Enlisting the help of my wife, gift cards were obtained from Ulta for makeup for my lone female client, from Chili’s for one of my college students, from Game Stop for a couple of my high school guys, from Target, the mall and so on. $100 was reserved for a young man trying to save up for a computer and when his foster mother was told of how the money came to be obtained, she said she “smiled for three days straight” reasoning that if someone was willing to ask church folk for money on behalf of foster kids that they “must have at least a little bit of church in ‘em.”

But there was one young man, whose case had recently been assigned to me, for whom I wanted to do something a little more extravagant. 17 years old, he had a decision to make prior to his 18th birthday in early January of whether to continue receiving services from the State and remain in his foster home, or to forego any further relationship with the bureaucracy and take his chances on the streets. He is the type of kid you can’t help but like due to his authenticity. For example, he informed me he was having a hard time making a decision about what to do at 18 as he feels he can only plan one day at a time and did not simply want to sign paperwork indicating an agreement he was not prepared to keep.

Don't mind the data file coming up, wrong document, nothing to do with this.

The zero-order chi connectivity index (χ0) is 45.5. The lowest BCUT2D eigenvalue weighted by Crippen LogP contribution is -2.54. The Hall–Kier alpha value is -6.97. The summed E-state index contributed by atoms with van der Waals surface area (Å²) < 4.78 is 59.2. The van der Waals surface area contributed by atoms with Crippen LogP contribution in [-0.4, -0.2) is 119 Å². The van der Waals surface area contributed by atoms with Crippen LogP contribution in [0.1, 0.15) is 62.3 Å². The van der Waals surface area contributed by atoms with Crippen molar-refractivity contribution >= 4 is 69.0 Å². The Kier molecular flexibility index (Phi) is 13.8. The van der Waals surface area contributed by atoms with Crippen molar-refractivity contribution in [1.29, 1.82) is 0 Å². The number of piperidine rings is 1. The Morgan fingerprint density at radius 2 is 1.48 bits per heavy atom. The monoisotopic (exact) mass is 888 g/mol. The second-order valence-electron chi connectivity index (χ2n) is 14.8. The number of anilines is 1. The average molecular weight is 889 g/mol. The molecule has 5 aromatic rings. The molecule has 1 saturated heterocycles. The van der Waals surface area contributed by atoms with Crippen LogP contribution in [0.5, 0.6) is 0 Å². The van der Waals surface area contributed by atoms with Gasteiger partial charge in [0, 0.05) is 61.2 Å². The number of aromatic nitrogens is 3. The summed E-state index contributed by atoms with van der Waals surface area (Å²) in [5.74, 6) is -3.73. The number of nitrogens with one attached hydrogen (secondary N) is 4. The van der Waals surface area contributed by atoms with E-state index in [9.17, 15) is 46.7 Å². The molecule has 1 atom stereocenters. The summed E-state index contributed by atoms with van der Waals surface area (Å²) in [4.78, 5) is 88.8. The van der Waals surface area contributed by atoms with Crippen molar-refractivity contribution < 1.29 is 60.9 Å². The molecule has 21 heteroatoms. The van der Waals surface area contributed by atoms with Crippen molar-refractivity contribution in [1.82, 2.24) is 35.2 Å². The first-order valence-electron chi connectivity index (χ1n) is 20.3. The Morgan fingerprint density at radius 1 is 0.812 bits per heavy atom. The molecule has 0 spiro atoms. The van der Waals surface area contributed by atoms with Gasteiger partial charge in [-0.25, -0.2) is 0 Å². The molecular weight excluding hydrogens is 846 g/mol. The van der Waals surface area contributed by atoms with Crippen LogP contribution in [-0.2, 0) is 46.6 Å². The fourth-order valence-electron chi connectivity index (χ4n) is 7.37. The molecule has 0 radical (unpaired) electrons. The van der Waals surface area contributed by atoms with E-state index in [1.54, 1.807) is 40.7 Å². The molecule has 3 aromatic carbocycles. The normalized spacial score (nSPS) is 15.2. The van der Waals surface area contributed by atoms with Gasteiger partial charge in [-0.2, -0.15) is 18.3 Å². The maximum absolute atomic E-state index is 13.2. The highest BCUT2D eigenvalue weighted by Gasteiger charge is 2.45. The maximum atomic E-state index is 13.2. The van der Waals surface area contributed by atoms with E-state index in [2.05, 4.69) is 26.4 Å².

In looking for ways to build a relationship with this young man we came to talking about his favorite sport, basketball, and lamented the NBA lockout which was threatening the cancellation of the entire season. I asked him what team he followed and he confidently stated he was a Lakers fan, a rarity here in the Celtics’ backyard, and that his favorite player was Kobe Bryant. I chuckled in surprise and told him that I have been a life-long Lakers fan and that my favorite current player is Derek Fisher, who was acquired by the Lakers in the first round of the 1996 NBA draft along with Kobe. I asked him if he had ever been to a game and he laughed as he said no. I admitted I had never been to a game either, even though I lived in L.A. for a couple years, and teased that maybe we should go together some time.